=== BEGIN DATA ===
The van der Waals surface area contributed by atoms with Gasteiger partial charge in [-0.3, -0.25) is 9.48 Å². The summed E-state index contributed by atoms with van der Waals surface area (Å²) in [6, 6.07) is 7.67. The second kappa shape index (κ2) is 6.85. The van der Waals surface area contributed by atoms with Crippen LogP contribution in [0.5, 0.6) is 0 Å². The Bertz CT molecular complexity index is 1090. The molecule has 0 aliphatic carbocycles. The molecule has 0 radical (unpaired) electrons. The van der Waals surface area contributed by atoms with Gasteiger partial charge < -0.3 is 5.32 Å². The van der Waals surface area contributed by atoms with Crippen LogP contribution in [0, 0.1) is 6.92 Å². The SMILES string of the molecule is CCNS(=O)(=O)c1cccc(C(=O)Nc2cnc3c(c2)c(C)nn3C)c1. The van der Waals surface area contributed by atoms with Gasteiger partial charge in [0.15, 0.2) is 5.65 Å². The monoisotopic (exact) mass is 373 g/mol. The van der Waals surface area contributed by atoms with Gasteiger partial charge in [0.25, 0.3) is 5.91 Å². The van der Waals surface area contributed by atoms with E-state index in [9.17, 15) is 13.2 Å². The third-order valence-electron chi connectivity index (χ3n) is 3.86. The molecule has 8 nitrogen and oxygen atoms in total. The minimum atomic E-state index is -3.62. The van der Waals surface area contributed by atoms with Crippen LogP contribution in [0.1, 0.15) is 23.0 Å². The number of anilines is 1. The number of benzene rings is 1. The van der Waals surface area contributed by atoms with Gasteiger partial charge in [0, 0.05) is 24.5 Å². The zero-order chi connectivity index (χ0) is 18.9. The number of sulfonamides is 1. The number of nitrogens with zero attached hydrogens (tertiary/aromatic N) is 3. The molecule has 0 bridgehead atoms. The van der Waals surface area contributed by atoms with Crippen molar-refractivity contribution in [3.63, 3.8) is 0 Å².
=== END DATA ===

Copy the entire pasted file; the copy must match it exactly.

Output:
The van der Waals surface area contributed by atoms with Gasteiger partial charge in [-0.3, -0.25) is 9.48 Å². The summed E-state index contributed by atoms with van der Waals surface area (Å²) in [6, 6.07) is 7.67. The second kappa shape index (κ2) is 6.85. The van der Waals surface area contributed by atoms with Crippen LogP contribution in [0.5, 0.6) is 0 Å². The Bertz CT molecular complexity index is 1090. The molecule has 0 aliphatic carbocycles. The molecule has 0 radical (unpaired) electrons. The van der Waals surface area contributed by atoms with Gasteiger partial charge < -0.3 is 5.32 Å². The van der Waals surface area contributed by atoms with Crippen LogP contribution in [0, 0.1) is 6.92 Å². The SMILES string of the molecule is CCNS(=O)(=O)c1cccc(C(=O)Nc2cnc3c(c2)c(C)nn3C)c1. The van der Waals surface area contributed by atoms with Gasteiger partial charge in [0.15, 0.2) is 5.65 Å². The monoisotopic (exact) mass is 373 g/mol. The van der Waals surface area contributed by atoms with Gasteiger partial charge in [0.25, 0.3) is 5.91 Å². The van der Waals surface area contributed by atoms with E-state index in [9.17, 15) is 13.2 Å². The third-order valence-electron chi connectivity index (χ3n) is 3.86. The molecule has 8 nitrogen and oxygen atoms in total. The minimum atomic E-state index is -3.62. The van der Waals surface area contributed by atoms with Crippen LogP contribution in [0.1, 0.15) is 23.0 Å². The number of anilines is 1. The number of benzene rings is 1. The van der Waals surface area contributed by atoms with Gasteiger partial charge in [0, 0.05) is 24.5 Å². The zero-order chi connectivity index (χ0) is 18.9. The number of sulfonamides is 1. The number of nitrogens with zero attached hydrogens (tertiary/aromatic N) is 3. The molecule has 0 bridgehead atoms. The van der Waals surface area contributed by atoms with Crippen molar-refractivity contribution in [3.63, 3.8) is 0 Å².